As the market awaits Ford’s Range Raptor, it’s deeply ironic that South Africans have option on only one V6 diesel bakkie: VW’s Amarok.
The Raptor, for all its fabled off-road racing suspension, is powered by a 2-litre diesel, with only four-cylinders and by early next year, there will be a second German V6 double-cab to make the case for Raptor ownership that much more tenuous.
Mercedes-Benz’s X350d has been hugely anticipated. For many, the X250 bakkies are simply too closely related to Navara, powered by Nissan engines and shifting with Japanese gearboxes. If you desire true German mechanical engineering where it has always been most vaunted, up front, X350d can rightly claim to be the only ‘true’ X-Class.
We sampled the range-topping Mercedes-Benz in the scorching European summer heat of the Ljubljana basin, ranging into the mountains which surround Slovenia’s capitol city. In appearance there is trivial difference between four- and six-cylinder X-Class, save for the additional front quarter panel badging.
Inside, too, you’ll hardly distinguish any changes – which is a pity, as the X-Class cabin is perhaps the bakkie’s greatest weakness. There are too many ergonomic compromises in terms of driving position and control touchpoints. Disappointing for a company such as Mercedes, which is steeped in traditional and usually committed to excellence.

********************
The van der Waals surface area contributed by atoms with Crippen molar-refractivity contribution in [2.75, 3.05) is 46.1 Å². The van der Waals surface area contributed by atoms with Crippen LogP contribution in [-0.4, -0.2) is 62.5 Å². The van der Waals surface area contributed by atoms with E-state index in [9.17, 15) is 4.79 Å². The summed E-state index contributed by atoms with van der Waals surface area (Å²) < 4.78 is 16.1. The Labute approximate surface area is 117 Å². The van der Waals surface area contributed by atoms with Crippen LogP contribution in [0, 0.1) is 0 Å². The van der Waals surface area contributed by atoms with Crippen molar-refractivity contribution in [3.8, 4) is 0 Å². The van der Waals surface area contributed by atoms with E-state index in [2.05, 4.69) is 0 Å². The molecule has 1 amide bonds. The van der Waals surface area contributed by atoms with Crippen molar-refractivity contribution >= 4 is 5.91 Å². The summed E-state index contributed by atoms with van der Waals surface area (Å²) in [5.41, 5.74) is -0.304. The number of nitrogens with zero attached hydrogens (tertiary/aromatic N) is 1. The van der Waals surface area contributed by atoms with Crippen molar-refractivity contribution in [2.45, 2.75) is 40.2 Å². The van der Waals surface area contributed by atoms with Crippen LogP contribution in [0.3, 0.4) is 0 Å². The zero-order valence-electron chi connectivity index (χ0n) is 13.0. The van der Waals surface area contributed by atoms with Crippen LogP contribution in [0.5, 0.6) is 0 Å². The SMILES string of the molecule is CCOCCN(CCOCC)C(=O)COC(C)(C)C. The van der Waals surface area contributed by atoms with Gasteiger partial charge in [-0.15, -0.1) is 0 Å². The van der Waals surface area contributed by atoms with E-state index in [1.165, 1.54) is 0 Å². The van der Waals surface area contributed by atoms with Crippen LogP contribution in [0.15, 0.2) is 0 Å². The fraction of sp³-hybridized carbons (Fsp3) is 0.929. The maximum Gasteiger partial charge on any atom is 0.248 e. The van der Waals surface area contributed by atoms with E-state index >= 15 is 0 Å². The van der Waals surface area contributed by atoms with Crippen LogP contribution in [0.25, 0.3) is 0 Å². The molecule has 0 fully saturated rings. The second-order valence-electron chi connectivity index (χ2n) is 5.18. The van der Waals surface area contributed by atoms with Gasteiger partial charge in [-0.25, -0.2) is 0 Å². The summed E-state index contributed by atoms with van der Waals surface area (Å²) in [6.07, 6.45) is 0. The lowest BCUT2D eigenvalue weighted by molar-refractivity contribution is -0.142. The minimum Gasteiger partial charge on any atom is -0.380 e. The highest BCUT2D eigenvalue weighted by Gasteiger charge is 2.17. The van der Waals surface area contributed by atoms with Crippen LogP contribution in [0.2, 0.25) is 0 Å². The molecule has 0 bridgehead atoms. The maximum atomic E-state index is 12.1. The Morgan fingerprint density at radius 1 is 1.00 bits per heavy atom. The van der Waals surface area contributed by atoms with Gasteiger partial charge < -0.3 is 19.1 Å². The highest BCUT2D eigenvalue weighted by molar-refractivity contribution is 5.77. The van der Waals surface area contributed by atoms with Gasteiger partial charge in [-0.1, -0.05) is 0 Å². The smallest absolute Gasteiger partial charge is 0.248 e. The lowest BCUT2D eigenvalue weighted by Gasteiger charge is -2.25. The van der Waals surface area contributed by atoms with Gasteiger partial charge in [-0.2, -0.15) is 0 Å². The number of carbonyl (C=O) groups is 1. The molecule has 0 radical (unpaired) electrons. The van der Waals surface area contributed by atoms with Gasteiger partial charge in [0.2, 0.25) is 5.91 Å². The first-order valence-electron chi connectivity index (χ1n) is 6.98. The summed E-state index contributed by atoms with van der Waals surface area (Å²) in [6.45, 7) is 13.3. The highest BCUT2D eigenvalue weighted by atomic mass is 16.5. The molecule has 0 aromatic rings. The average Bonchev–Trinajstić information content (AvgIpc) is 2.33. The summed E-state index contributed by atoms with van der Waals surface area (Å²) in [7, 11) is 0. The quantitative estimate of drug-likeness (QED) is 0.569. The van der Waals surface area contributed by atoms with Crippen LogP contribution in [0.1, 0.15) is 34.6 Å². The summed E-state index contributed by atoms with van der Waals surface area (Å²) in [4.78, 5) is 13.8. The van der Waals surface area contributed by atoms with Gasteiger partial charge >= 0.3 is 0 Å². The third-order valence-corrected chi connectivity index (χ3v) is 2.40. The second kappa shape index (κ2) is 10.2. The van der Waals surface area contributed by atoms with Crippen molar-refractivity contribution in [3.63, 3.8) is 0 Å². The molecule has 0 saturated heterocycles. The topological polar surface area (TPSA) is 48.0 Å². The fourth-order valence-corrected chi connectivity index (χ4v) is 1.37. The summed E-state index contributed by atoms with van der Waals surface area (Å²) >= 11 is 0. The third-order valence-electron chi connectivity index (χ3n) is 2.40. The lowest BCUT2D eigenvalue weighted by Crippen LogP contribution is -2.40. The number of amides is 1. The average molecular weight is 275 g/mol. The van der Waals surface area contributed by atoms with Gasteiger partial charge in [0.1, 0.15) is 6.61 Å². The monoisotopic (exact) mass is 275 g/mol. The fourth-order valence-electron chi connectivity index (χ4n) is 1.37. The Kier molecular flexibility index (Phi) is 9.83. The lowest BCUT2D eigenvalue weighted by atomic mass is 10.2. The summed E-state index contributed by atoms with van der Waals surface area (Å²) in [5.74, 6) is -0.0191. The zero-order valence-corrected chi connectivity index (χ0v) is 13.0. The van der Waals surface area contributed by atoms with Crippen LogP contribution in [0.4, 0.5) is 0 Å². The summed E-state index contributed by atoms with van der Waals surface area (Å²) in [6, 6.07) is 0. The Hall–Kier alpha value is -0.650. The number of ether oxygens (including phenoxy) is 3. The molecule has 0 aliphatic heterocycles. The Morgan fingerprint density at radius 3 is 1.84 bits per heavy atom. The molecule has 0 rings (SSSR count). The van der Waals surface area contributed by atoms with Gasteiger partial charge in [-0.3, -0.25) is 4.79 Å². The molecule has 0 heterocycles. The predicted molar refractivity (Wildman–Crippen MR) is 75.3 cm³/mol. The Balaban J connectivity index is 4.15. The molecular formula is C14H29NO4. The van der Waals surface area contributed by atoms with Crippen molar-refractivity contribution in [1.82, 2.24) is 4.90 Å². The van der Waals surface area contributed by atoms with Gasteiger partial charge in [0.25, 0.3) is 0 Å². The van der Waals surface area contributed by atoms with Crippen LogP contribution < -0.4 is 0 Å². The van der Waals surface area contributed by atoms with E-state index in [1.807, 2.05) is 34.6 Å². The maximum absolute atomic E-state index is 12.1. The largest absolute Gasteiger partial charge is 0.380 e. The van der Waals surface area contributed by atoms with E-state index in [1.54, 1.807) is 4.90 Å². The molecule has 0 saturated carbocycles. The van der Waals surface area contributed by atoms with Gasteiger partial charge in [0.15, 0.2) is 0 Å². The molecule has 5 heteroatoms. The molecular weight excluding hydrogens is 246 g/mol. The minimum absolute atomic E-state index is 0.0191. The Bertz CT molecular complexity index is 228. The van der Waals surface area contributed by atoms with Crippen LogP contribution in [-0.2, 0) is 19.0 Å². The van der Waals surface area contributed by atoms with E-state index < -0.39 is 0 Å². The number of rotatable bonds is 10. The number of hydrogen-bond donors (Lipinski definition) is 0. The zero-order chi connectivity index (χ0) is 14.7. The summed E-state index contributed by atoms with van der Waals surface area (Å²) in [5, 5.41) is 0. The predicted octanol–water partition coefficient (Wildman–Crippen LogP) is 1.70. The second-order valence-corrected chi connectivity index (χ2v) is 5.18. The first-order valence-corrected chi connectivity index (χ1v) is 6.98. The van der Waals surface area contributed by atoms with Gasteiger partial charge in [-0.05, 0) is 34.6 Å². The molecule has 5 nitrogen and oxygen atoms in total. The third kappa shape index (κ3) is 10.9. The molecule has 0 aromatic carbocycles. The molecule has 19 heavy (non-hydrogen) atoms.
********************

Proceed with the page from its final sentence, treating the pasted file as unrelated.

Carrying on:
Where X-Class most certainly does not lack, is its 3-litre V6 turbodiesel engine. Boosting 190kW and 550Nm, it’s a lot more powerful than the X250’s 140Kw and 450Nm. Amazingly, the V6 X-Class only manages to be a few kilograms heavier than X250D, which means all that power converts to a generous margin of superior performance.
Driving reality reflects the numbers, with X350d feeling every bit as quick as its 0-100kph time of 7.5 seconds and 205kph top speed would suggest. Most impressive is the velvety power delivery. You hardly notice just how quickly X350d is increasing in tempo due to the quality of sound insulation Mercedes-Benz has applied to its cabin.
The more powerful engine has really brought to the benefits of that coil-sprung rear suspension to justice and speed the X350d is reassuringly stable, although its bulk, at nearly 2.3t, does become evident in tighter corners – the kind of which you arrive at with a fair bit more speed than anticipated.
Off-road ability is phenomenal and all South African X350ds will feature the 222mm ground clearance option with a fully lockable rear-differential and sophisticated traction control too, making it effectively as accomplished a double-cab in the rough stuff as you could imagine.
Due for local delivery early in 2019, pricing is unconfirmed but if you track the exchange rate weakness currently being endured by the Rand, the possibility of a seven-figure listing appears very likely. For those double-cab bakkie customers who require the ability to move things about at speed and cannot imagine the status compromise of a VW badge, the premium pricing will be of no issue whatsoever. More so, because this X350d – unlike the X250ds – features a proper German V6 heart and therefore has negligible basis for any brand criticism of being an ‘expensive’ Navara.